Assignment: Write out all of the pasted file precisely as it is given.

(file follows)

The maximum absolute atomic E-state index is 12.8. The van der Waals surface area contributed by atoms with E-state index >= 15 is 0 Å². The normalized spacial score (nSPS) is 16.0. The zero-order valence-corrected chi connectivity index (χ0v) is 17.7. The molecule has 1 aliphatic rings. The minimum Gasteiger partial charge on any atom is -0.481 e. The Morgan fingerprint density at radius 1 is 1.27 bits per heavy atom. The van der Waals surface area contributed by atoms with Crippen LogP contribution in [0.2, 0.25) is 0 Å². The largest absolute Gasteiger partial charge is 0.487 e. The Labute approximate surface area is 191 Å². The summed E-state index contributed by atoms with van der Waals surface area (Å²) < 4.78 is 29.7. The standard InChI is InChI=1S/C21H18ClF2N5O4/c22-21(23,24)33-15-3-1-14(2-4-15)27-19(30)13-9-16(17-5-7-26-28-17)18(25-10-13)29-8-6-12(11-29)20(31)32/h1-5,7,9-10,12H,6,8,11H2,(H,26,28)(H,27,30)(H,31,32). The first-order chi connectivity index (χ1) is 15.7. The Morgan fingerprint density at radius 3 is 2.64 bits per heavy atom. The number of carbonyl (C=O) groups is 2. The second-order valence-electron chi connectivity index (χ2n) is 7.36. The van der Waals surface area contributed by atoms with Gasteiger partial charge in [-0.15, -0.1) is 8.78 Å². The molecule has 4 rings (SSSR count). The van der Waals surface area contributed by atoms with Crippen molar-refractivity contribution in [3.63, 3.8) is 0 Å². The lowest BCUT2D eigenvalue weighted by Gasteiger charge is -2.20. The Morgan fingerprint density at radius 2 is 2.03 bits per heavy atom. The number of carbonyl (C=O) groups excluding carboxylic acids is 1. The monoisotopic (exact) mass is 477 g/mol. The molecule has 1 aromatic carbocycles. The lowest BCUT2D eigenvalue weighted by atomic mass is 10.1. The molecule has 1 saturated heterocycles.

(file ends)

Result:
The maximum absolute atomic E-state index is 12.8. The van der Waals surface area contributed by atoms with E-state index >= 15 is 0 Å². The normalized spacial score (nSPS) is 16.0. The zero-order valence-corrected chi connectivity index (χ0v) is 17.7. The molecule has 1 aliphatic rings. The minimum Gasteiger partial charge on any atom is -0.481 e. The Morgan fingerprint density at radius 1 is 1.27 bits per heavy atom. The van der Waals surface area contributed by atoms with Crippen LogP contribution in [0.2, 0.25) is 0 Å². The largest absolute Gasteiger partial charge is 0.487 e. The Labute approximate surface area is 191 Å². The summed E-state index contributed by atoms with van der Waals surface area (Å²) < 4.78 is 29.7. The standard InChI is InChI=1S/C21H18ClF2N5O4/c22-21(23,24)33-15-3-1-14(2-4-15)27-19(30)13-9-16(17-5-7-26-28-17)18(25-10-13)29-8-6-12(11-29)20(31)32/h1-5,7,9-10,12H,6,8,11H2,(H,26,28)(H,27,30)(H,31,32). The first-order chi connectivity index (χ1) is 15.7. The Morgan fingerprint density at radius 3 is 2.64 bits per heavy atom. The number of carbonyl (C=O) groups is 2. The second-order valence-electron chi connectivity index (χ2n) is 7.36. The van der Waals surface area contributed by atoms with Gasteiger partial charge in [-0.15, -0.1) is 8.78 Å². The molecule has 4 rings (SSSR count). The van der Waals surface area contributed by atoms with Crippen molar-refractivity contribution in [3.63, 3.8) is 0 Å². The lowest BCUT2D eigenvalue weighted by Gasteiger charge is -2.20. The Morgan fingerprint density at radius 2 is 2.03 bits per heavy atom. The number of carbonyl (C=O) groups excluding carboxylic acids is 1. The monoisotopic (exact) mass is 477 g/mol. The molecule has 1 aromatic carbocycles. The lowest BCUT2D eigenvalue weighted by atomic mass is 10.1. The molecule has 1 saturated heterocycles.